Auditors found financial mismanagement including estimated and mis-coded expenditures and excessive administrative spending. Lax oversight and a cozy relationship between the charter management organization and the school were other major issues.
Epic refutes the auditor’s findings.
The Statewide Virtual Charter School Board is the sponsor for the Epic One-on-One school and Rose State is the sponsor for Epic Blended school, which encompasses Oklahoma and Tulsa counties. Epic operates several learning centers in those counties where students can receive meals and help from teachers.
Rose State has sponsored Epic Blended since 2017 and has collected $3.7 million in sponsorship fees during that time. Auditors said Rose State provided inadequate oversight.
According to the audit, released Oct. 1, Rose State simply took Epic’s provided audits at face value and because they were “fairly clean,” and requested no follow up review or documentation.
“Charter school sponsors who default to others for accountability or accept whatever information charter schools provide at face value cannot achieve effective oversight,” auditors wrote. “There has to be greater financial oversight, be it statutorily mandated or through the willingness of the sponsor to ask the hard questions.”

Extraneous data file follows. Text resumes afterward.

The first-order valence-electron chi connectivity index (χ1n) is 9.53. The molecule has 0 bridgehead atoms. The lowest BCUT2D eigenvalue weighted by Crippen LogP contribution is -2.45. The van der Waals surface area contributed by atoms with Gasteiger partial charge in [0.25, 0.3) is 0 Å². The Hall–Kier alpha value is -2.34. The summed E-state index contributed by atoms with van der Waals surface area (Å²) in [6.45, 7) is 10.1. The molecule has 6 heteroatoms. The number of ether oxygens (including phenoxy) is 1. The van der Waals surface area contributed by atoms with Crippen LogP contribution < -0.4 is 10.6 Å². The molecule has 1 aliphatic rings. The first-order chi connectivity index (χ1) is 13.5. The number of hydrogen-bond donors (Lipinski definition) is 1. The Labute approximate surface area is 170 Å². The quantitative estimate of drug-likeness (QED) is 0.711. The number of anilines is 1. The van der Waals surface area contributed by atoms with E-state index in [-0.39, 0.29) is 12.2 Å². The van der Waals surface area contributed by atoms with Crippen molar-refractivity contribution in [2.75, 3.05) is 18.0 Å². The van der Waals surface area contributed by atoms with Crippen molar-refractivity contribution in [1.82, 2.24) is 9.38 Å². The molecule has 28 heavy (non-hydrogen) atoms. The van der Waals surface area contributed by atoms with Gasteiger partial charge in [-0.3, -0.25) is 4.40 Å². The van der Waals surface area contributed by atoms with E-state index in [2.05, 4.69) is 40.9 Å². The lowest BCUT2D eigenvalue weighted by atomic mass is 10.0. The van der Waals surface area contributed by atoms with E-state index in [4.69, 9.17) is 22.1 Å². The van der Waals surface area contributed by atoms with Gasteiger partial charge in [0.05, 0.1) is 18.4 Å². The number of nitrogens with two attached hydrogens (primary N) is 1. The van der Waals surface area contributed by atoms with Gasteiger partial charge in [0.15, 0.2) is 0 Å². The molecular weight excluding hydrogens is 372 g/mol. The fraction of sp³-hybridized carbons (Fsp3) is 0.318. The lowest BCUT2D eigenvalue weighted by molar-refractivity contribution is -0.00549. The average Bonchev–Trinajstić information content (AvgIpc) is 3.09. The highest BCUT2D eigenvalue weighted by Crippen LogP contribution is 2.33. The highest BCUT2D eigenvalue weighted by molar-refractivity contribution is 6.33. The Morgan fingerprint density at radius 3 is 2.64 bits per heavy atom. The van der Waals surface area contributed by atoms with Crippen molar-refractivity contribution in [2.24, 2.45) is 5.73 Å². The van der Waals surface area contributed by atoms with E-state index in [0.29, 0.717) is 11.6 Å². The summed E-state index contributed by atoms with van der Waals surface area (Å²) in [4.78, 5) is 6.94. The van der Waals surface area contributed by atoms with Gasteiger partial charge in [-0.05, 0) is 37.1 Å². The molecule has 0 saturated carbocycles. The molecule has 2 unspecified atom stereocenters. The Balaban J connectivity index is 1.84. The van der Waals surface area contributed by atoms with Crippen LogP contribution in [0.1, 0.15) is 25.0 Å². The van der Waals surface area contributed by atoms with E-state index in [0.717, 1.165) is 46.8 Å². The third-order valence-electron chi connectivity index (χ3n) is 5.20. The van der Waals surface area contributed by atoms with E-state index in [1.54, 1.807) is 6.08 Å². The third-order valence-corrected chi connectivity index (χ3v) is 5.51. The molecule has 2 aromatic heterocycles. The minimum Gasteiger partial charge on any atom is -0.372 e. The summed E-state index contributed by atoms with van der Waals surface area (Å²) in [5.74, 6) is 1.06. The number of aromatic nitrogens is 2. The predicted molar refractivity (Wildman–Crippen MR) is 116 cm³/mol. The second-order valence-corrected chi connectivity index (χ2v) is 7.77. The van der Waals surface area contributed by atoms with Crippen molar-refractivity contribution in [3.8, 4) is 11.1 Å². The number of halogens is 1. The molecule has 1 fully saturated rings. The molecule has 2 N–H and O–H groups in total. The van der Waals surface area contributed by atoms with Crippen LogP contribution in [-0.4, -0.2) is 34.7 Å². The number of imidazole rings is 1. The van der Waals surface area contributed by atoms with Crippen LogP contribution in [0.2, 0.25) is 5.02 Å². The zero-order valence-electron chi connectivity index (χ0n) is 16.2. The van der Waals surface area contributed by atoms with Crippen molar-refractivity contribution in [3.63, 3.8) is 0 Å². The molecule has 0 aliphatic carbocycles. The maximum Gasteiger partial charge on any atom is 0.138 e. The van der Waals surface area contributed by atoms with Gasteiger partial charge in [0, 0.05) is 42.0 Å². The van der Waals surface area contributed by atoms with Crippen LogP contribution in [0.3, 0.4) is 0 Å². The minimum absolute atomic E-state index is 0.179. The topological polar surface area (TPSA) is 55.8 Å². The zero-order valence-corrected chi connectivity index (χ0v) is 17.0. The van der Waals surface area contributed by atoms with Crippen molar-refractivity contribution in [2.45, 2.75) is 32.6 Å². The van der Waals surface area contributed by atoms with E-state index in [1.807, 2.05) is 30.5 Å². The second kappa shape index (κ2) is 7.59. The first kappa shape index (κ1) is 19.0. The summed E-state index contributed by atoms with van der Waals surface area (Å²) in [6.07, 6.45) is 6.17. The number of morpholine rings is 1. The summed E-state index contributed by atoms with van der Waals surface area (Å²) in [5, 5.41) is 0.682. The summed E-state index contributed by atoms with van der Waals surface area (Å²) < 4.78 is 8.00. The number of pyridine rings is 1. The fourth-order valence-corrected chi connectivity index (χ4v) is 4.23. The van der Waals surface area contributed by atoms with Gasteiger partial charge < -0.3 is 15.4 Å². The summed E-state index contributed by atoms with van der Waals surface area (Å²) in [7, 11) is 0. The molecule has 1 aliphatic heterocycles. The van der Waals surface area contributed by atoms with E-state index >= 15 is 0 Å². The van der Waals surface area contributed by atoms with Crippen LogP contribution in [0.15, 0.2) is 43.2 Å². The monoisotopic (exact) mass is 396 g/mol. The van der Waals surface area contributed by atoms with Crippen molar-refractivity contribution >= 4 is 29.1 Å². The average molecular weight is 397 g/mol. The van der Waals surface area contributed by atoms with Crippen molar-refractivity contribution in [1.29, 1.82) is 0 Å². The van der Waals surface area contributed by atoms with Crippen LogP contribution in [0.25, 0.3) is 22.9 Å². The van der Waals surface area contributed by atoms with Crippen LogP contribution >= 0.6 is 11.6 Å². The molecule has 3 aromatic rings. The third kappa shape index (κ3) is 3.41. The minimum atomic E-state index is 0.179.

Board Chairman Brandon Clabes at Wednesday’s meeting asked auditor Brenda Holt how the college could provide better oversight.
She responded they should first review the contract with Epic and go step by step to compare with the audit findings and see if the agreement has been broken. “I believe there are areas where your contract has been broken,” Holt said.
Correction: Rose State College currently authorizes two charter schools: Epic Blended and Dove Science Academy. A previous version of this story said W.K. Jackson Leadership Academy could be the second.
Jennifer Palmer has been a reporter with Oklahoma Watch since 2016 and covers education. Contact her at (405) 761-0093 or email@example.com. Follow her on Twitter @jpalmerOKC